Making the Case for Airflow Management Initiatives11 min read

by | Dec 23, 2015 | Blog

So here’s the scenario: your facility is over-spending thousands of dollars on cooling costs due to poor and/or lack of airflow management initiatives. You decide it’s time to improve your airflow management strategy, and in return improve your facility’s PUE and significantly reduce cooling costs. As you’re going through your checklist of what needs to be completed, you start to realize that this may be much easier said than done. Aside from working these initiatives into the budget and justifying a reasonable ROI, you also have to get approval from everyone and their brother (figuratively speaking, of course). So how do you make your case?

While the basics of airflow management are commonly understood, there are additional substantial benefits often left out the conservation when considering airflow management initiatives. When these benefits are included, it becomes much easier to approve airflow management improvements, and the likelihood of multiple benefits being realized increases significantly.

The benefits of properly managing your airflow

Airflow management fundamentals are simple: keep conditioned air from mixing with exhaust air. Primary methods for achieving this include standard procedures such as: layout of cabinets in hot and cold aisles, sealing raised-floor openings with grommets, proper placement of perforated tiles, sealing cabinets with blanking panels, and filling gaps between cabinets. In some cases, hot or cold aisle containment is also a necessary solution.

By making these improvements, two immediate benefits can be seen in most cases:

  1. IT intake temperatures can be reduced, improving IT equipment reliability.
  2. Eliminating bypass airflow, ensuring supply air is delivered where it is needed, allowing for higher cabinet densities.

Now it’s time to make your case…

The above are well-known benefits, but it is common that the changes to cooling unit controls, necessary to realize operating cost reductions, are not made. Raising the return, or supply air temperature set points of cooling units will increase the efficiency and capacity of the units. This ultimately results in OpEx improvements that ripple through the entire system. Allowing the following:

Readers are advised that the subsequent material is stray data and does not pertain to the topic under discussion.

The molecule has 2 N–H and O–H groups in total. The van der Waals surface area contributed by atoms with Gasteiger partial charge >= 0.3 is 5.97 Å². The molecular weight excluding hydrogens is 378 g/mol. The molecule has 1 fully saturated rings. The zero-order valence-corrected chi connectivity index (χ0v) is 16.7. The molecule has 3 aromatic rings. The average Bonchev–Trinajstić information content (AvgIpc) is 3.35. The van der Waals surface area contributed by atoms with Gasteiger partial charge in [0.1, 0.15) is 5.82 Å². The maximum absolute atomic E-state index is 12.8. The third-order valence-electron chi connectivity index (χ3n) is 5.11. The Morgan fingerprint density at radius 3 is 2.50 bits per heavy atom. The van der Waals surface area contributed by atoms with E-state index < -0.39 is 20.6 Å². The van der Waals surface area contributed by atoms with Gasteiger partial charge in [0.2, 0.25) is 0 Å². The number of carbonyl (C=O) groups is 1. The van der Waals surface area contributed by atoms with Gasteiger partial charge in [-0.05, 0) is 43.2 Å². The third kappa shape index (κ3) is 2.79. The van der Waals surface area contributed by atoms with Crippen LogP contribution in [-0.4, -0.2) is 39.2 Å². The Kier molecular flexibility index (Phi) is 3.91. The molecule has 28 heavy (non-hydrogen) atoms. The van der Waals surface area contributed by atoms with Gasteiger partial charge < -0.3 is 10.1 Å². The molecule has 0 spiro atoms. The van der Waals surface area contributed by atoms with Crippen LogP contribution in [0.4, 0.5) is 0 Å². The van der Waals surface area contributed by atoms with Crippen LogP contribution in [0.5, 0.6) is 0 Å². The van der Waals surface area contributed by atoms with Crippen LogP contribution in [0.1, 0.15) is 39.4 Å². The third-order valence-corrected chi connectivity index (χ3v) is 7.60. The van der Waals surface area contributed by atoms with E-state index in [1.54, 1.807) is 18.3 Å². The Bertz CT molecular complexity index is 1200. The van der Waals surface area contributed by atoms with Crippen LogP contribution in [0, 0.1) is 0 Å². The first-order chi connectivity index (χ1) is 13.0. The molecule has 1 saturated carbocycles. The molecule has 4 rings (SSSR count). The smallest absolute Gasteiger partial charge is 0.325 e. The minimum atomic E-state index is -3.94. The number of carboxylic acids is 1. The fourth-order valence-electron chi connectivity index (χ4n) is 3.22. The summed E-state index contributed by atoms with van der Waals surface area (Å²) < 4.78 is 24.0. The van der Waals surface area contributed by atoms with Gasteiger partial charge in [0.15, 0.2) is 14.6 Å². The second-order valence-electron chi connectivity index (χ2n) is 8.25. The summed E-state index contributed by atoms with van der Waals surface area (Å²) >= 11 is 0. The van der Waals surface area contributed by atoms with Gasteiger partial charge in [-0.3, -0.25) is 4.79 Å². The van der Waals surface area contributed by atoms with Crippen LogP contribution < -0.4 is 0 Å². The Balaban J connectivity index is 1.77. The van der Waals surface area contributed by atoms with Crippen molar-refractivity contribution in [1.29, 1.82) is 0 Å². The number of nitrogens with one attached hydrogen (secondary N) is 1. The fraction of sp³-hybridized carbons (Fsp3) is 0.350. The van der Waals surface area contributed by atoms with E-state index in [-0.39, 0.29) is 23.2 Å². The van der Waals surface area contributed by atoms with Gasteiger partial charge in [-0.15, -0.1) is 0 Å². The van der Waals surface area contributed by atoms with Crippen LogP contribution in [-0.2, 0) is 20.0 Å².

• Units can be turned off, or fans speeds lowered for units with variable frequency drives (VFDs).
  • Condensation on cooling unit coils is reduced or eliminated, further increasing cooling capacity and reducing or eliminating the need for costly humidification.
  • Chilled water temperatures can be raised, improving the efficiency of the chillers.
  • Increased hours of economization and free cooling are made possible allowing the room to be run at warmer temperatures.


Making the case for airflow management initiatives isn’t easy; there are many hoops you have to jump through in order to implement an airflow management strategy in your facility. To help minimize this process, there’s one thing you should always remember: airflow management allows higher cooling unit set points, resulting in greater efficiency and capacity. Once this is realized, benefits can be seen throughout the entire system, making it much easier to approve an airflow management strategy.

1 Comment

  1. Ed Eacueo

    Utility incentives/rebates should further help to improve the ROI and justification.


Submit a Comment

Your email address will not be published. Required fields are marked *

Subscribe to the Upsite Blog

Follow Upsite


Airflow Management Awareness Month

Free Informative webinars every Tuesday in June.

Cooling Capacity Factor (CCF) Reveals Data Center Savings

Learn the importance of calculating your computer room’s CCF by downloading our free Cooling Capacity Factor white paper.

Pin It on Pinterest